Jews and Words
In Jews and Words, the novelist and literary critic Amos Oz and his daughter Fania Oz-Salzberger, an intellectual historian--both of whom call themselves "secular Jewish Israelis"--have produced an energetic brief to support their thesis that the foundation of Jewish continuity is "not a bloodline but a textline."
Their argument is rooted in their belief that "in order to remain a Jewish family, a Jewish family perforce relied on words. Not any words, but words that came from books." Even in families too poor to own the text themselves, they note, there was a reverence for the written word and a determination to "pass on to their progeny a written legacy, albeit in oral form." The most prominent example of this transmission method is the Passover seder, one of many such rituals.
In making their case, the authors display an impressive familiarity with a broad array of Jewish texts. But like many nonreligious Israelis, their knowledge isn't built on a foundation of faith; for them, the Bible is an engaging work simply because it is "full of geographical markers we recognize, natural imagery we adore, and vignettes of human nature we deeply admire."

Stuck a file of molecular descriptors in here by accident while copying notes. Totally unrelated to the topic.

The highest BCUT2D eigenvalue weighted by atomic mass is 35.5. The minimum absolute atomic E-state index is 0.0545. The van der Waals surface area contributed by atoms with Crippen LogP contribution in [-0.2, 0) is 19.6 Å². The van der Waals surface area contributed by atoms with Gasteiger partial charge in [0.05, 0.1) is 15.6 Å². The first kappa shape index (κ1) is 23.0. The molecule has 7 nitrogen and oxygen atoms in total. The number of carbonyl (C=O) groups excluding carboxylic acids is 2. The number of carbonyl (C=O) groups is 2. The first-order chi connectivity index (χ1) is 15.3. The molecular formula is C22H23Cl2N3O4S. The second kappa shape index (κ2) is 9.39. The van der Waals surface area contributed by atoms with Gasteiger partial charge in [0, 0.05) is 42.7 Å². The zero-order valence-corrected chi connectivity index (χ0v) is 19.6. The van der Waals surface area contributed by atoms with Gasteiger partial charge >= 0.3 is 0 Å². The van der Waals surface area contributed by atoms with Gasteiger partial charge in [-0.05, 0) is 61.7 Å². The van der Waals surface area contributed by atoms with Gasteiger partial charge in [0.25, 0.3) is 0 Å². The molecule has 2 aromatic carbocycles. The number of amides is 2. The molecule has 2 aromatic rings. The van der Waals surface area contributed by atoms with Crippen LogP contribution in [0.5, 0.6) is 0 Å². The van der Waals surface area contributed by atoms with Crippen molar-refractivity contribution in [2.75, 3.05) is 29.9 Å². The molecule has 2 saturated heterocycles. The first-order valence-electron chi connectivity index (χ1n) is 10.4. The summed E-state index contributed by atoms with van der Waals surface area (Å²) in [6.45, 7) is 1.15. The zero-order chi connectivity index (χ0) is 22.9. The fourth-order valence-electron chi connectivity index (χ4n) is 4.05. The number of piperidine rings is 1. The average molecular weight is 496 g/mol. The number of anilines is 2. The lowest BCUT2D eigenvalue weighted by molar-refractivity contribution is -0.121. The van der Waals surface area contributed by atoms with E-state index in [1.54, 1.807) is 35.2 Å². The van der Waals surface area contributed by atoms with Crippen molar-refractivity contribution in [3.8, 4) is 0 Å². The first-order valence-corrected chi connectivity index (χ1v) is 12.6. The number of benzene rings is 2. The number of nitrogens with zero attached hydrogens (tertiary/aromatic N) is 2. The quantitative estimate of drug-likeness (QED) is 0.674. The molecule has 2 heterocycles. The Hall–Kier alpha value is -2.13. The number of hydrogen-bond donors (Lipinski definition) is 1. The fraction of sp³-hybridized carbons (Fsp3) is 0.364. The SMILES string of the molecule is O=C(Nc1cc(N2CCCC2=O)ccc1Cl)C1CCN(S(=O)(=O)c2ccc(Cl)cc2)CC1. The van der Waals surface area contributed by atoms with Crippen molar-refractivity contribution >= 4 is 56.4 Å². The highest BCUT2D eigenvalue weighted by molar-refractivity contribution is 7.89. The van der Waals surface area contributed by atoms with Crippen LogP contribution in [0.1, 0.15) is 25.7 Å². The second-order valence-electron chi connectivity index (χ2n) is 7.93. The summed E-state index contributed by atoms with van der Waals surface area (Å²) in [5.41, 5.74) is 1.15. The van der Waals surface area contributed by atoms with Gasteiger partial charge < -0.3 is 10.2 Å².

Jews and Words may challenge casual readers, at least those unfamiliar with the many sources it considers. At the same time, it's brimming with such unsentimental affection for these texts and the role they've played in the survival of the Jewish people that those with any interest in the subject are likely to find themselves captivated and inspired by the authors' undisguised enthusiasm for their subject. --Harvey Freedenberg, attorney and freelance reviewer